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People who added this item 6529 Average listal rating (4540 ratings) 8.2 IMDB Rating 8.4
By 1980, Stanley Kubrick had made a practice of adopting genres, pushing their perceived limitations, and often perfecting the formula. Despite its base predilections, The Shining proved to be a risky experiment. A formally bold, elliptically structured translation of Stephen King’s pop novel, the film revels in horror tropes, raising as many questions as it answers while encoding its text with an added degree of discomfort by playing logic against itself and heightening the primal fear in character and audience alike. Simply one classic, unsettling sequence after another, the film is at once the paradigm of modern horror and the most audacious employment of genre the cinema has ever known. Cronk
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People who added this item 2588 Average listal rating (1602 ratings) 7.8 IMDB Rating 8
“This is no dream!” Mia Farrow’s Rosemary screams, while being set upon by the devil, “This is really happening!” It’s this permeating sense of plausibility that makes Roman Polanski’s 1968 masterpiece so chilling. It’s not just the naturalism of the performances (of Farrow, of John Cassavetes, even of Ruth Gordon and Sidney Blackmer as the doddering old Castevets), but of the scenario. Released pre-Roe v. Wade, Rosemary’s Baby entered into a culture where the feminine body was tantamount to the maternal body. The film radically disrupts this narrative, depicting a bourgeois upward-mobility that can only be assured through pacts with Lucifer, and offering a stern reply to the pro-life line that all children are gifts from God. Semley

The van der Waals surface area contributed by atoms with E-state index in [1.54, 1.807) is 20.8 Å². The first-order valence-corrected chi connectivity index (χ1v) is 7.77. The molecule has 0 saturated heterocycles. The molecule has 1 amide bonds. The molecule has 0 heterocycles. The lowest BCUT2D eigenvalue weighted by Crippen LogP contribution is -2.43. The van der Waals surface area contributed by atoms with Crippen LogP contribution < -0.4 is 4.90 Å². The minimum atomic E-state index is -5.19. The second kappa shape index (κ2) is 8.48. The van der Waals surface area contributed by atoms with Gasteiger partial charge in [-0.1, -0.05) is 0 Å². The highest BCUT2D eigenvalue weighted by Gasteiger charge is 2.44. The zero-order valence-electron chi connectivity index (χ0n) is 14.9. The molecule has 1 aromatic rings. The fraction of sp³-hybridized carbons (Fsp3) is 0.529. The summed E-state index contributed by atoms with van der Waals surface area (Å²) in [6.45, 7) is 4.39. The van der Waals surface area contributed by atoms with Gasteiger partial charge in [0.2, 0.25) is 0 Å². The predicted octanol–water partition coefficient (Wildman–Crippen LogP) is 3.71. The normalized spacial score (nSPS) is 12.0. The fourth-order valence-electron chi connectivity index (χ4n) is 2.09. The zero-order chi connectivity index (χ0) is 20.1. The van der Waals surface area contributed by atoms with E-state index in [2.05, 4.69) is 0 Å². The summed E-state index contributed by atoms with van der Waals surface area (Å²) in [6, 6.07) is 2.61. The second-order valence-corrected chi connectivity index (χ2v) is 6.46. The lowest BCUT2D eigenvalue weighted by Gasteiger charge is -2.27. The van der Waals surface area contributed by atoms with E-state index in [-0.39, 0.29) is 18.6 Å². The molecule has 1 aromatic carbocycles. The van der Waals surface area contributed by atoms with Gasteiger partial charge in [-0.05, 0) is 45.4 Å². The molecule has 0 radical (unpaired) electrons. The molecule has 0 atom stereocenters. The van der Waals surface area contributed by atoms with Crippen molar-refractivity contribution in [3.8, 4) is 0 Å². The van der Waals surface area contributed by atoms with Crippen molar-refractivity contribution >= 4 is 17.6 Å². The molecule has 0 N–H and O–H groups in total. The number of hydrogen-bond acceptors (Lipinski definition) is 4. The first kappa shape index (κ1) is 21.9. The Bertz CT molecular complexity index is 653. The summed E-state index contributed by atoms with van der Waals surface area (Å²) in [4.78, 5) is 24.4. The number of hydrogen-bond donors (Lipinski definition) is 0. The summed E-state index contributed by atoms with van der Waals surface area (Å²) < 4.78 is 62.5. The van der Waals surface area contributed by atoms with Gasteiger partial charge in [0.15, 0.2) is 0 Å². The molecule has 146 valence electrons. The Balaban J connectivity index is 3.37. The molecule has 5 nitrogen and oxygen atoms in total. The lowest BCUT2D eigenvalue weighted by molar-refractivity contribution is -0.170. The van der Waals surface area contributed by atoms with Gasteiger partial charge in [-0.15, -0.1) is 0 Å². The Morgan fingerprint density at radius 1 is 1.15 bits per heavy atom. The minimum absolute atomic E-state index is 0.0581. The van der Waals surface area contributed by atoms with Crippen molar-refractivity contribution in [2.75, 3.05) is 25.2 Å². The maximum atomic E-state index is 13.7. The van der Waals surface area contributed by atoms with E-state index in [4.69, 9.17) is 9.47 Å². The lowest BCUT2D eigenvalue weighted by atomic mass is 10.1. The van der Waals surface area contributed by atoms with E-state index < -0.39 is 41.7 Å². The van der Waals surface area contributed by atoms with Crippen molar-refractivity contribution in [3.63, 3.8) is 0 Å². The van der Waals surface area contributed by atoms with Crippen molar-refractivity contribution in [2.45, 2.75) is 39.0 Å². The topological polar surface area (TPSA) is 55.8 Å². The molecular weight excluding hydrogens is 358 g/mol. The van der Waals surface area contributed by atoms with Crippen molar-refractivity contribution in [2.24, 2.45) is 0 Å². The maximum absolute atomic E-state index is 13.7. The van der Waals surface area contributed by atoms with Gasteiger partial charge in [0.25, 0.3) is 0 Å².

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People who added this item 4208 Average listal rating (2786 ratings) 8.3 IMDB Rating 8.5
Psycho (1960)